Preventing relationship problems

The Spark Relationship Helpline provides a helpline service which aims to prevent relationship problems from escalating and also to provide crisis support.

Evidence shows that parental relationships affect children (positively and negatively) from before birth and right through childhood.  So, supporting parental relationships is vital to ensure that children and families thrive.

For example, Paul phoned the helpline about his relationship with his wife of nine years.  He said that he thought his wife was having an affair.  When he challenged her, she said it was 'only a kiss' but he was distraught.  Through speaking to him, it emerged that they had lost a baby late in pregnancy, and although they had since had two lovely girls, they were unhappy.  They were arguing constantly and had stopped listening to and talking to each other.  Neither of them felt supported by the other when they lost the baby. Their children were unsettled, particularly the youngest, who had cried and had health problems since birth.

The helpline helped Paul to talk about his feelings and understand what was going on.  He said he felt calmer and could see that grief had stopped him and his wife from talking to each other; and that from that time the relationship had deteriorated.  He realised that he was constantly asking her for attention and confirmation of her love.  After speaking to the helpline, he said he felt better and more confident about talking to his wife about his feelings.  He also understood that she might also be feeling the same way. He decided to call the helpline in a week's time to talk further.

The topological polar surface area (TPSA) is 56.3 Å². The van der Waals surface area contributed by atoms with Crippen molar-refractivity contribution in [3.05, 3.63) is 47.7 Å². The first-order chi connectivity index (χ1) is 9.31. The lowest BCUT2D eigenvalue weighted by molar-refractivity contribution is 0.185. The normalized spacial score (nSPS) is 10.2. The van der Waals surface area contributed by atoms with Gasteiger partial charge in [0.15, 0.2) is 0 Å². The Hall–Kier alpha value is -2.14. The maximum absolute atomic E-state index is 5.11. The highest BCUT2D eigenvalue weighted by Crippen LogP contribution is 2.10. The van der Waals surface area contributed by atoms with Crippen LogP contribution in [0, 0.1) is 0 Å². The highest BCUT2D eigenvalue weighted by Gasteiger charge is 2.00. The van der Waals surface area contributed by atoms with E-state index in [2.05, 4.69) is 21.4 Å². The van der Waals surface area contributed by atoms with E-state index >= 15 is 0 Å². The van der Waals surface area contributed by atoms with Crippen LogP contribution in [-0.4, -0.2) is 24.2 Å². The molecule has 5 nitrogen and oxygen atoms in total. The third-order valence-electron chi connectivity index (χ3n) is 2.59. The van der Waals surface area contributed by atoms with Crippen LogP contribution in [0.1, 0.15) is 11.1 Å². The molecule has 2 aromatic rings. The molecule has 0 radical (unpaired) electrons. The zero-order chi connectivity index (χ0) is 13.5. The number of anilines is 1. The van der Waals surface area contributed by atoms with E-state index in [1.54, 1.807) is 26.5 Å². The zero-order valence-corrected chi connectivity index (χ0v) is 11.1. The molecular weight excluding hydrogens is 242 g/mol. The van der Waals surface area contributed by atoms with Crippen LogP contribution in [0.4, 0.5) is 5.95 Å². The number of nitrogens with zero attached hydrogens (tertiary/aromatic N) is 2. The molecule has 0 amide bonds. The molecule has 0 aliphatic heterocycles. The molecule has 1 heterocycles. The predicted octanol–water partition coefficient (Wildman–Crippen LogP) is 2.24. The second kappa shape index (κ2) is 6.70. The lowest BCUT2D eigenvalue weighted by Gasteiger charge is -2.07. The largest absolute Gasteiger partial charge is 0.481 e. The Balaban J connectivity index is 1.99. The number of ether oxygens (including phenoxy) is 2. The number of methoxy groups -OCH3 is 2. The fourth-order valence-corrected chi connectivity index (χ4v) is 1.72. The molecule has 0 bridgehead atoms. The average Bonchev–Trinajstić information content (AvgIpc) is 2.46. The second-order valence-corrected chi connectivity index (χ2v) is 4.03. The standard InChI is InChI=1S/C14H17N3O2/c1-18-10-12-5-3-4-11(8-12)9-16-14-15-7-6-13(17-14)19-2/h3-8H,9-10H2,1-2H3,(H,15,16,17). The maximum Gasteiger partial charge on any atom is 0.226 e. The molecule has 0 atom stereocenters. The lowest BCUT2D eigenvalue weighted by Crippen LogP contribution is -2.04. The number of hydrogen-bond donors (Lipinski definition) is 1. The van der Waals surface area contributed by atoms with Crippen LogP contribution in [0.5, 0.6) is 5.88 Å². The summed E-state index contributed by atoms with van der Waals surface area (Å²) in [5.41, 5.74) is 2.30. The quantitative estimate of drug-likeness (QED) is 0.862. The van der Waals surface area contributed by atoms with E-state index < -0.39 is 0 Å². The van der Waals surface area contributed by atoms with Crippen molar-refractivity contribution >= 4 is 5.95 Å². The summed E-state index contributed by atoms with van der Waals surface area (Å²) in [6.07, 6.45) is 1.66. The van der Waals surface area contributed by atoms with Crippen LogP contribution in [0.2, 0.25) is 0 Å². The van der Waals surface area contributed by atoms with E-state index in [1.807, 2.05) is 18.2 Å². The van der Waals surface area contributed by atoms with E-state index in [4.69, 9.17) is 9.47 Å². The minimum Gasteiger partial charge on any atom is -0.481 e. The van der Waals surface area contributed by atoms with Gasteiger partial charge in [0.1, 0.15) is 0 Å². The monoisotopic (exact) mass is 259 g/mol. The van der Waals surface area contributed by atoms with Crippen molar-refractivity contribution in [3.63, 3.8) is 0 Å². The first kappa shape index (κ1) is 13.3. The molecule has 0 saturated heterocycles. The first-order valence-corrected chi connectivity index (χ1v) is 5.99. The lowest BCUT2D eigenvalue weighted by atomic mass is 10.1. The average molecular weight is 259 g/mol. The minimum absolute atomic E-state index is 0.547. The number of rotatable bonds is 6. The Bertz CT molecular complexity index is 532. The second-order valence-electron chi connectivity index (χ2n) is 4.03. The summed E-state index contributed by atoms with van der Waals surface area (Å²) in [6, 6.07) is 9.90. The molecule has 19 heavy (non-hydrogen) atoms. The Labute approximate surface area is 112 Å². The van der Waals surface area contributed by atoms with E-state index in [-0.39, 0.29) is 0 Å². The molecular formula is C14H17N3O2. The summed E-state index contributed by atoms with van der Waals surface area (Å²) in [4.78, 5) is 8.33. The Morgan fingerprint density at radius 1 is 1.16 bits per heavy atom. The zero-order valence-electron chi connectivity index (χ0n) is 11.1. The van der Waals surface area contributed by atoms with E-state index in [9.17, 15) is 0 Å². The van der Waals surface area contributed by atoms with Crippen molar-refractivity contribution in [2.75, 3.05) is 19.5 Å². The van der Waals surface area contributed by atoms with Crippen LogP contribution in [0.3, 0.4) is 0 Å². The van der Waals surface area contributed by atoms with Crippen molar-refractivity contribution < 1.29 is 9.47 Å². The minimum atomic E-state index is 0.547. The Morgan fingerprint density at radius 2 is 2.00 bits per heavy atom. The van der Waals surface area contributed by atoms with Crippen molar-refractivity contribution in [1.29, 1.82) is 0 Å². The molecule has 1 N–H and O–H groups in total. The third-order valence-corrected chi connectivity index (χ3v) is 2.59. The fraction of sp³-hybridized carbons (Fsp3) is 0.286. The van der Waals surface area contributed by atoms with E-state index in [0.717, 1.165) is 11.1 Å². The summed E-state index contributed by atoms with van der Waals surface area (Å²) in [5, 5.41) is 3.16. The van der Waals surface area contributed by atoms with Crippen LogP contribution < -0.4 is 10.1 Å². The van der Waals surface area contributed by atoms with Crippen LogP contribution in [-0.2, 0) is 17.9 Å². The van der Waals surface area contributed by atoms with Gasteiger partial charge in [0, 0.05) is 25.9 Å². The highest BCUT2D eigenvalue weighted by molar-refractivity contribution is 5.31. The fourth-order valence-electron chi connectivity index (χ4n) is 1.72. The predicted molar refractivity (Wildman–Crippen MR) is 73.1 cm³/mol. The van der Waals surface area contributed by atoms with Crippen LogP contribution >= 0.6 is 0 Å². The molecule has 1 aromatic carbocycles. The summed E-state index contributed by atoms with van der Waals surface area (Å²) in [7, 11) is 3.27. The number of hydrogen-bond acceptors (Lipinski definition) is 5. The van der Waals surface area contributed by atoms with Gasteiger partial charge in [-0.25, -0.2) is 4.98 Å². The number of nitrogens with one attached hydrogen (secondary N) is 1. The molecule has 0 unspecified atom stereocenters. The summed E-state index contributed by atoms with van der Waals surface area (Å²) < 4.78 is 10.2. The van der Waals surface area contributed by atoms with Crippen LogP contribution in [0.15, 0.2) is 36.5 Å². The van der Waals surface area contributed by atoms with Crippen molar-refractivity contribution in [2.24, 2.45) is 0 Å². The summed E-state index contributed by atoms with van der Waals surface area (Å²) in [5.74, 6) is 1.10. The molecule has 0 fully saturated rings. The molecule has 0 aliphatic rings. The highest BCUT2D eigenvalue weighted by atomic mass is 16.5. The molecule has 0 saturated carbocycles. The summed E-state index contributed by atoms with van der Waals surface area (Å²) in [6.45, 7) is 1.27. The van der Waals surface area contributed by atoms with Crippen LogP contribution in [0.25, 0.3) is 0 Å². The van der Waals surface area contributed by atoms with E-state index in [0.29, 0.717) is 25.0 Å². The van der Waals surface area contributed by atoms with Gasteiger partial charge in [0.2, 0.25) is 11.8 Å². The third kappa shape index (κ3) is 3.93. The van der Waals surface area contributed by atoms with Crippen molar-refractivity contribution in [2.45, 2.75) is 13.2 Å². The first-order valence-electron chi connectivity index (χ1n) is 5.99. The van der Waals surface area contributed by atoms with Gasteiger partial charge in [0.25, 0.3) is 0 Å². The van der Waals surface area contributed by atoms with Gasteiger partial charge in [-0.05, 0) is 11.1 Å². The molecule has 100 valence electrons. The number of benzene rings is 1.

Stress on parental relationships can come from outside, such as pressure to be the perfect parent.  In the case of Laura, what had started out as a dream second marriage was almost at breaking point.  She said that her stepdaughter was 'wrecking their relationship'.  She said that her husband felt guilty about not being around for his daughter; and 'let her do anything she liked' in their home.  This was combined with 'blaming messages' from his ex-wife.  Laura said she was not being listened to, felt unloved and had to 'play second fiddle' to her stepdaughter.  Talking helped her to understand her feelings.  She felt in competition with her stepdaughter and this brought back memories of not feeling confident in the past.  Realising this helped her to find a way forward for herself and for the whole family.

Ongoing conflict and emotional stress has a negative effect.  Parents who are constantly in turmoil can be emotionally unavailable to their children and lack of connection damages their development and long-term future outcomes.

It is important for parents to model good relationships, love, communication and respect.  Arguments do not have to be detrimental; when resolved they demonstrate problem solving skills and help children to understand that, although they do not always agree, people can work things through.  Observing parents resolving arguments, and working through problems, adversity and transition, teaches essential life skills and builds resilience to deal with the problems which everyone encounters in life.

Good adult relationships are mutually satisfying, life affirming and healthy for couples and also for their children.  Working with a trusted, knowledgeable source can help people work out problems, see what lies underneath and find ways forward.

More information: http://www.thespark.org.uk